VANCOUVER -- Undrafted and undersized, goalie Aaron Dell took the long route to the NHL, but he never worried his journey would end before reaching its destination.
Dell, the San Jose Sharks' backup, played his first pro season in the now defunct Central Hockey League in 2012-13 and didn't get an NHL contract until his third season was nearly over. Rather than focus on opportunities drafted goalies might be getting ahead of him, Dell soaked up the experiences his lack of profile afforded him. By the time he arrived as a full-time NHL goalie with the Sharks this season, the 27-year-old rookie figured he was ready for everything and caught off guard by nothing.
In a season where several teams have struggled to find a reliable No. 2 and the Toronto Maple Leafs, Boston Bruins and Edmonton Oilers have traded or demoted the backups they signed last summer, it helps explain how the 6-foot Dell has gone 6-3-0 with a .928 save percentage despite averaging almost 11 days off between nine games played behind No. 1 Martin Jones.
"I took every step possible along the way to get here, so I don't think anything surprised me," Dell said. "I got to gain experience at a lower level, see what the program is like, life on the road, and I got to take the next step up and adjust at each level and gain that experience all the way up. … I always realized goalies develop a little later, so I just worked through it and stuck with it, I guess, and never really thought too much about not being drafted or being a small goalie."
Video: SJS@WPG: Dell robs Trouba with a great pad stop
Instead, Dell focused on how to use his size effectively as he bounced from Allen of the CHL to Utah of the ECHL and Abbotsford of the American Hockey League the following season, then back to Allen, now in the ECHL, in 2014-15, before signing an entry-level contract with the Sharks on March 1, 2015.
Dell, who left the University of North Dakota after his junior season, felt that a drafted goalie might not have the same freedom and would probably have to wait for an injury within his own organization to get a call-up. Instead, Dell worked with a variety of goalie coaches in one season, including a stint with Jordan Sigalet of the Calgary Flames, who he lists among his foundational influences. Dell also played behind a variety of systems and was able to refine his reads and style based on how they fit with each team.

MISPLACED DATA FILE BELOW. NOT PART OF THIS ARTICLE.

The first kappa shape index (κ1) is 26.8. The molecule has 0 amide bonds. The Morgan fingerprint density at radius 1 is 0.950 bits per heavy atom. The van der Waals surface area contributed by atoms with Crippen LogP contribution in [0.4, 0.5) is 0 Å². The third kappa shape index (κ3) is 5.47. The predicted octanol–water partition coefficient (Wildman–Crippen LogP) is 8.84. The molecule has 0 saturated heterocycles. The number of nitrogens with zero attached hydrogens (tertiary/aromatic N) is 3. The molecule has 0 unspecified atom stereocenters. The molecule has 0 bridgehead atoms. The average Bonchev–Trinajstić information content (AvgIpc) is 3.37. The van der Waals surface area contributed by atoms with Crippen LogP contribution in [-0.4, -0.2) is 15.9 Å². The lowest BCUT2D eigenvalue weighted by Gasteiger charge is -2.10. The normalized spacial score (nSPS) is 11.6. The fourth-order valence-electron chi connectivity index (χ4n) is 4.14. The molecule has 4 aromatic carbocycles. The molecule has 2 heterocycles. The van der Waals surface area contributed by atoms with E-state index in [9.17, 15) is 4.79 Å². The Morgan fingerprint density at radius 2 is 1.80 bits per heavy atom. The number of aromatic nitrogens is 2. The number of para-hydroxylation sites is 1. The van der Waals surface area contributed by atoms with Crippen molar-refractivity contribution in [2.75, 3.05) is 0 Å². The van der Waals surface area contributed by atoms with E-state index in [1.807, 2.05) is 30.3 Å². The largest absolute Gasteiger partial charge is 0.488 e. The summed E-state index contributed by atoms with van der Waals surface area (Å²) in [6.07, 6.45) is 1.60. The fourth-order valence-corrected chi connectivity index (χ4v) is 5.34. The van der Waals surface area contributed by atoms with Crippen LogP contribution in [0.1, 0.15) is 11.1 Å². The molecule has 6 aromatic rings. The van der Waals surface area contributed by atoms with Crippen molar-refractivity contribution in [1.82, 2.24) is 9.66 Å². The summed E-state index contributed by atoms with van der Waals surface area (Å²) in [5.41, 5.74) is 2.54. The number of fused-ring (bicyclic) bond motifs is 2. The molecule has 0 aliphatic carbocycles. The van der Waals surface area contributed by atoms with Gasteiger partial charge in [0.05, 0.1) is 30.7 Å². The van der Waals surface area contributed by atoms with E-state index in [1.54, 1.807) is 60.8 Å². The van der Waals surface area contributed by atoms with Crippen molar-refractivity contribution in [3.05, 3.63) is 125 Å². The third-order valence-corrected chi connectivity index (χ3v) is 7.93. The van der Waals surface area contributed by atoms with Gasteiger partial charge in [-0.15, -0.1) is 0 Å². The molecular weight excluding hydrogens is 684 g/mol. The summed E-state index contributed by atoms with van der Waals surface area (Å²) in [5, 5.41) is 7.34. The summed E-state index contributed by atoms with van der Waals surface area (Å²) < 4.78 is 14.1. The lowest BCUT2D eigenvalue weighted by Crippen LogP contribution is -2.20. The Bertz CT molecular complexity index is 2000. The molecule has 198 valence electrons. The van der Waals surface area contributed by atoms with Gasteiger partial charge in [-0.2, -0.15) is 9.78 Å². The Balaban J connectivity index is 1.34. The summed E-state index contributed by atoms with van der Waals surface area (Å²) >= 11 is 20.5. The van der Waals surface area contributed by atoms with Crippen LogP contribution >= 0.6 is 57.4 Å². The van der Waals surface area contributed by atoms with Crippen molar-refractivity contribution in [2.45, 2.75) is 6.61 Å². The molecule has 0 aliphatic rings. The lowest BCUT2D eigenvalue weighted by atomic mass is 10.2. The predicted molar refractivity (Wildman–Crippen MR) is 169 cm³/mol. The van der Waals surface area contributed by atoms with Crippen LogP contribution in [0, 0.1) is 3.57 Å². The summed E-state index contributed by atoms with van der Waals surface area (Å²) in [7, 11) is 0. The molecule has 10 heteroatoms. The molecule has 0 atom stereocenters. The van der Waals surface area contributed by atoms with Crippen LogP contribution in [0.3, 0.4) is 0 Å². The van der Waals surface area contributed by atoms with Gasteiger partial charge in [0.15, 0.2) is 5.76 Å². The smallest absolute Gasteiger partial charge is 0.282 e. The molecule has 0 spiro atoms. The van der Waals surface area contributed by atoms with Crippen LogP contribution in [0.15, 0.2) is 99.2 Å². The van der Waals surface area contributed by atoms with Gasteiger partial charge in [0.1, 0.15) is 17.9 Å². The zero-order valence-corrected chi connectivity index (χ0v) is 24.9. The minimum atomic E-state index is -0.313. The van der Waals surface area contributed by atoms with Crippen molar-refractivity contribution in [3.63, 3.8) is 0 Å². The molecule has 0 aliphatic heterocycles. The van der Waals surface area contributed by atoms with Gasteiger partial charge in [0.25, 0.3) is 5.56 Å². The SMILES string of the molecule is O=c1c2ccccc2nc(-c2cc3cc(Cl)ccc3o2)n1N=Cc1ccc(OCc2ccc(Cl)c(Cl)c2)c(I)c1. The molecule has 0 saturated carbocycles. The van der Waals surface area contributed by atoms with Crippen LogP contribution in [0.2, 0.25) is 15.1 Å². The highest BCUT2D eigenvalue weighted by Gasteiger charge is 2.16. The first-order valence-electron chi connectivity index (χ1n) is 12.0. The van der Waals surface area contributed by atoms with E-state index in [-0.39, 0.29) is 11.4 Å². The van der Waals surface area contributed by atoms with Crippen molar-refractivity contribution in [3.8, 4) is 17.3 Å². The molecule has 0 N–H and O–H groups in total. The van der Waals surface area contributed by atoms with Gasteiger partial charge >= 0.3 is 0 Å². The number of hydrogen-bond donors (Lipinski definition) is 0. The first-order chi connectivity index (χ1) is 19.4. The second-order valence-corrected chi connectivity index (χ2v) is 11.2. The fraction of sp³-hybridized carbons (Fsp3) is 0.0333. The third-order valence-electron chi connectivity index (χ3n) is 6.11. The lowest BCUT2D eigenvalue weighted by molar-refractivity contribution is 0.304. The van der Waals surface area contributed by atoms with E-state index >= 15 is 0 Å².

"I tried to learn a little bit from every goalie coach I've had," said Dell, who also listed North Dakota's Karl Goehring, David Marcoux of the Carolina Hurricanes and San Jose's Johan Hedberg and Evgeni Nabokov as key influences along the way. "A lot of guys say 'This is the style; this is what you are going to do.' But I like to take a little bit from everybody. Everyone has something I can use, so I ty to mix it all together and get one big product out of it."
Dell had a .915 save percentage in 41 ECHL games during two seasons and a .924 save percentage in 72 AHL games during three seasons.
"It gets a little easier as you move up, from a goalie perspective," he said. "Less mistakes and the players are better in front of you, so the quality of chances are still there but less often."
Dell may not have worried about size as he moved up, but at a time when some teams won't even scout a goalie under 6-foot-2, there's little doubt he's had to overcome a lack of size.
"You're preaching to the choir on size," said Goehring, who is 5-foot-8 and spent just one NHL game on the bench despite an impressive eight-year career in the AHL. "I give him credit; even coming to us (at North Dakota) he's always been a kid [who] just had to persevere and he's always kind of had to go the long route, but he always just kept growing as a goaltender. Since he started his pro career it's just been a really steady rise for him."
Video: SJS@WPG: Dell makes big stops on Morrissey and Little
Throughout his journey, Dell's quick footwork allowed him to play with his heels on the edge of his crease, further out than most NHL peers playing with blue ice in front of their skates.
"I've always played a fairly aggressive style, but not overly," Dell said. "If high shots go in people say 'he's too small.' But for the most part I think my up-high game is pretty solid and a lot of that comes from guys seeing my size and trying to go high, so I've had a lot of work on that. If I am at the top of my crease I am just as big as a bigger goalie playing a couple steps back."
Dell knows playing consistently beyond that point will probably lead to opponents trying to pass around him more often, but he has shown a knack for challenging beyond that point at the right times this season.
It's a read Dell honed in the minor leagues, one he finds easier in the NHL.
"We have a pretty sound defensive-zone system we play here, so I know what our guys are supposed to do," he said. "There is no guessing here, and that makes a big difference."
For Dell, there was no guessing about getting here either.